A matter of faith



Integrated schools have been providing cross-community education, including religious education, in Northern Ireland for more than thirty years, since parental campaigning saw the opening of Lagan College with 28 pupils.    Integrated colleges will have marked the beginning of Lent with a joint assembly, offering a time for reflection and fellowship to all students and the option of receiving the ashes for those who so wish.

The Tony Blair Faith Foundation has announced its intention to expand its “Faith to Faith” programme in Northern Ireland.  Some integrated schools have been interested in finding funding to work with the Tony Blair Faith Foundation for some time, because the basic principles reflect the integrated ethos.   Continuous examination of classroom practice, and an appetite to explore issues from a variety of perspectives, are hallmarks of integration – indeed many would say hallmarks of good education.

In 2007, as Prime Minister, Tony Blair commented that he saw integrated education as “an important building-block towards creating the conditions for long-term peace and stability in Northern Ireland…It has provided children with the opportunity to share their own heritage and to understand those from across the religious divide”

If his Faith Foundation can help to progress meaningful sharing, we would welcome Tony Blair’s latest contribution in Northern Ireland. His belief that addressing difference and celebrating diversity is the way to remove mistrust and fear is shared by the integrated education movement. The concern must be that the progress obtained through occasional sharing is seen as a goal in itself. The next step must be to education children of all cultures together without burying those cultures.  Any sharing which explores difference within a separated system serves to excuse or even underpin the separation.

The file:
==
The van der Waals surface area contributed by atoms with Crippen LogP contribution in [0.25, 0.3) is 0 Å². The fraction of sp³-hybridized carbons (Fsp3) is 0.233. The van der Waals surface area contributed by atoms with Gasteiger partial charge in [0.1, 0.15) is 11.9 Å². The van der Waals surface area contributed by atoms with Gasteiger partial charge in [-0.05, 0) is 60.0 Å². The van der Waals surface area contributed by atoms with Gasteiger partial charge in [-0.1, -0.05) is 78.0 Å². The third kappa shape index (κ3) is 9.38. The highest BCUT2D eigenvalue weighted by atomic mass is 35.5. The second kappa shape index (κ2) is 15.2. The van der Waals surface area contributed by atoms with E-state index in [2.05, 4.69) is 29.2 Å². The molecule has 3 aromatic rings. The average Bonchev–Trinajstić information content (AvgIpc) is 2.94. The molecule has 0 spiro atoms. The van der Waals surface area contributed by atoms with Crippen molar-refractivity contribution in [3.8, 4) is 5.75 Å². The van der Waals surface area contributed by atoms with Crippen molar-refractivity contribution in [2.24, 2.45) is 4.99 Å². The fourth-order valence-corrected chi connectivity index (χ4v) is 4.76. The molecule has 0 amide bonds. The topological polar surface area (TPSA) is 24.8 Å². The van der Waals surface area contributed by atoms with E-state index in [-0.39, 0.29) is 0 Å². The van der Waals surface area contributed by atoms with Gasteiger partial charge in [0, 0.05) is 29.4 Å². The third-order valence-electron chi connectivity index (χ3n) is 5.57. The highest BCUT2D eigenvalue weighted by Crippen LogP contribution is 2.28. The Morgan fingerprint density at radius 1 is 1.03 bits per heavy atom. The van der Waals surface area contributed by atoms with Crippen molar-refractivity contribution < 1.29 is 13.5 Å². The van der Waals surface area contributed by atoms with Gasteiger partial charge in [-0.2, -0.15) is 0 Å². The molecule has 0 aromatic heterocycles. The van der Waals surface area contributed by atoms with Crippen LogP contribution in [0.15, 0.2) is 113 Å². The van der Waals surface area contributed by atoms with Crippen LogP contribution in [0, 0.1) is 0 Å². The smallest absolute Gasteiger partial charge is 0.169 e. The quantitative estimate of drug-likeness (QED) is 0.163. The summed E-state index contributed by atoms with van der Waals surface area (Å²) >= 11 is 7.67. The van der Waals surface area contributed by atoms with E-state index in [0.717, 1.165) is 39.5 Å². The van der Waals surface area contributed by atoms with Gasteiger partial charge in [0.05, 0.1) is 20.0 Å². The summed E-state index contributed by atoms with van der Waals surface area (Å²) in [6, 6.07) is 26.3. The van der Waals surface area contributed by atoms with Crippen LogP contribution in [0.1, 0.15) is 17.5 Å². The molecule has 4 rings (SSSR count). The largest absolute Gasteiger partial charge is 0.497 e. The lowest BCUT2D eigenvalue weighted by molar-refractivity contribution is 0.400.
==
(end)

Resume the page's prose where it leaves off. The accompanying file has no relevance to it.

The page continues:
Integrated schools bring children together every day to learn, play and grow in an environment where respect is paramount – in our schools it’s not just that all traditions and backgrounds are present; they are actively acknowledged, explored and celebrated.  The integrated ethos does not mean burying difference but discussing it. Recently  in the Irish News the principal of Hazelwood Integrated Primary, on the peace line in North Belfast, described how any conflict on the doorstep becomes a topic for discussion within lessons. The same school celebrated Queen Elizabeth’s jubilee last summer; staff and parent teams worked to prepare food for the “street party” and at the same time for the following day’s First Holy Communion tea.

It is possible to celebrate difference whilst rejecting division.